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# Ellipses Help

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By and McGraw-Hill Professional
Updated on Oct 4, 2011

## Introduction to Ellipses

Most ellipses look like flattened circles. Usually one diameter is longer than the other. In Figure 12.11, the horizontal diameter is longer than the vertical diameter. In Figure 12.12 the vertical diameter is longer than the horizontal diameter. The longer diameter is the major axis , and the shorter diameter is the minor axis . An ellipse has seven important points—the center, two endpoints of the major axis (the vertices), two endpoints of the minor axis, and two points along the major axis called the foci (plural for focus ). When the equation of an ellipse is in the form

we can find these points without much trouble.

Fig. 12.11

Fig. 12.12

### Sketching Ellipses Graphs

If all we want to do is to sketch the graph, all we really need to do is to plot the endpoints of the diameters and draw a rounded curve connecting them. For example, if we want to sketch the graph of , a = 3, b = 2, h = −1, and k = 1. According to Figure 12.12, the diameters have coordinates (−1 −2, 1) = (−3, 1), (−1 + 2, 1) = (1, 1), (−1, 1 + 3) = (−1, 4), and (−1, 1 − 3) = (−1, −2). (See Figure 12.13.)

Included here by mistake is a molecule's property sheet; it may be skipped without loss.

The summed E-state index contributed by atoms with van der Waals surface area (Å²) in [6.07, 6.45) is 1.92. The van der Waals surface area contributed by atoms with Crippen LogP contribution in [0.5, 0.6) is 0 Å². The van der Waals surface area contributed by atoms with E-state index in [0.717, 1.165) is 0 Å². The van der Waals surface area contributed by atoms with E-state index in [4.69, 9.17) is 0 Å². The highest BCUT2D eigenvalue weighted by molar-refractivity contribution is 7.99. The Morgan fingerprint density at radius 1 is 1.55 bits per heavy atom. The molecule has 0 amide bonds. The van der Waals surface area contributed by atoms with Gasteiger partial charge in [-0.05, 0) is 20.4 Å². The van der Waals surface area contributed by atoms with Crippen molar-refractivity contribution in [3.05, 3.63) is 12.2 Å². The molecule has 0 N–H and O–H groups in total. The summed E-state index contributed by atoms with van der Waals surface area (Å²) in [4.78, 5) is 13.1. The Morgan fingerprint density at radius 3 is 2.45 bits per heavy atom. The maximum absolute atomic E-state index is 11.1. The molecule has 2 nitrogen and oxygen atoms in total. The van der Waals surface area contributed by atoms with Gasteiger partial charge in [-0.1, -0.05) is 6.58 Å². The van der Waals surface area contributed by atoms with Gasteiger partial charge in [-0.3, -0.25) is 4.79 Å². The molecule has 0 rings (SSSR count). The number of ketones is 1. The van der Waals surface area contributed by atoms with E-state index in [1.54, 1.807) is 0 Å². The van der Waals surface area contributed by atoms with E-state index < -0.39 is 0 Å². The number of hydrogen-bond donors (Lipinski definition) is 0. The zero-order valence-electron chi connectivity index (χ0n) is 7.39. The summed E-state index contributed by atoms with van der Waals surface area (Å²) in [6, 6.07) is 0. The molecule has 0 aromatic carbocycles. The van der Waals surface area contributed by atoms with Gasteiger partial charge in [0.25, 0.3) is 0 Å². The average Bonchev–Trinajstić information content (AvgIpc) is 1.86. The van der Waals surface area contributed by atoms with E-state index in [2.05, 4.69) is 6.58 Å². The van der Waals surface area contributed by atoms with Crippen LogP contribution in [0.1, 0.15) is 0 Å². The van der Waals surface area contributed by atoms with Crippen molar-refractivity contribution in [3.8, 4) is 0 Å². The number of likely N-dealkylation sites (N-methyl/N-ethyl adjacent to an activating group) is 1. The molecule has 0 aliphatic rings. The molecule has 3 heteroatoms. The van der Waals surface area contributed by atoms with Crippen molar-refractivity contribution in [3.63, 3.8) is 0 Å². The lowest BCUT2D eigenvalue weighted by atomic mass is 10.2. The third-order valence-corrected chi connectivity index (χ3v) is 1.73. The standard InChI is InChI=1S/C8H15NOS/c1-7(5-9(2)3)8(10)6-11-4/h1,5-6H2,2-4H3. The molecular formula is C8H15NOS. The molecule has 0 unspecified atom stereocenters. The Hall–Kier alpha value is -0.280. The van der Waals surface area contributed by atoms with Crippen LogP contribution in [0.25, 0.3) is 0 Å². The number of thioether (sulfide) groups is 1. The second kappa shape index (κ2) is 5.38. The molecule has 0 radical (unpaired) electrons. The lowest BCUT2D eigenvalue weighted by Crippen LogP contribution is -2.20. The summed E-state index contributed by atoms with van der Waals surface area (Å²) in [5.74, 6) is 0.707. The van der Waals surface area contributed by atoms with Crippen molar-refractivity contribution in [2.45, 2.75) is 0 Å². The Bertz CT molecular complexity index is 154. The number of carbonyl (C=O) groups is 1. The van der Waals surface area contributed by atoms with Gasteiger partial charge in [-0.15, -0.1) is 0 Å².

Fig. 12.13

DEFINITION: An ellipse is the set of all points whose distances to two fixed points (the foci) is constant.

For example, the foci for . If we take any point on this ellipse and calculate its distance to (−4, 0) and to (4, 0) and add these numbers, the sum will be 10. Two points on this ellipse are (0, 3) and .

Distance from (0, 3) to (−4, 0) + Distance from (0, 3) to (4, 0)

Distance from to (−4, 0) + Distance from to (4, 0)

## Finding the Center, Foci, and Vertices of Ellipses Examples

In the next set of problems, we will be given an equation for an ellipse. From the equation, we can find h, k, a , and b . With these numbers and the information in Figures 12.11 or 12.12 we can find the center, foci, and vertices.

Fig. 12.11

Fig. 12.12

#### Examples

Find the center, foci, and vertices for the ellipse.

• From the equation, we see that h = 3, k = −5, a 2 and b 2 are 4 2 and 5 2 , but which is a and which is b ? a needs to be the larger number, so a = 5 and b = 4. This makes . We need to use the information in Figure 12.12 because the larger denominator is under ( yk ) 2 .

Center: ( h , k ) = (3, −5)

Foci: ( h , kc ) = (3, −5 − 3) = (3, −8) and ( h , k + c ) = (3, −5 + 3) = (3, -2)

Vertices: ( h , ka ) = (3, −5−5) = (3, −10) and ( h , k + a ) = (3, −5 + 5) = (3, 0)

• To make it easier to find h, k, a , and b , we will rewrite the equation.

Now we can see that h = 0, k = 2, a = 4, b = 1, . Because the larger denominator is under ( x − 0) 2 , we need to use the information in Figure 12.11 .

Center: ( h , k ) = (0, 2)

Foci:

Vertices: ( ha , k ) = (0 − 4, 2) = (−4, 2) and ( h + a , k ) = (0 + 4, 2) = (4, 2)

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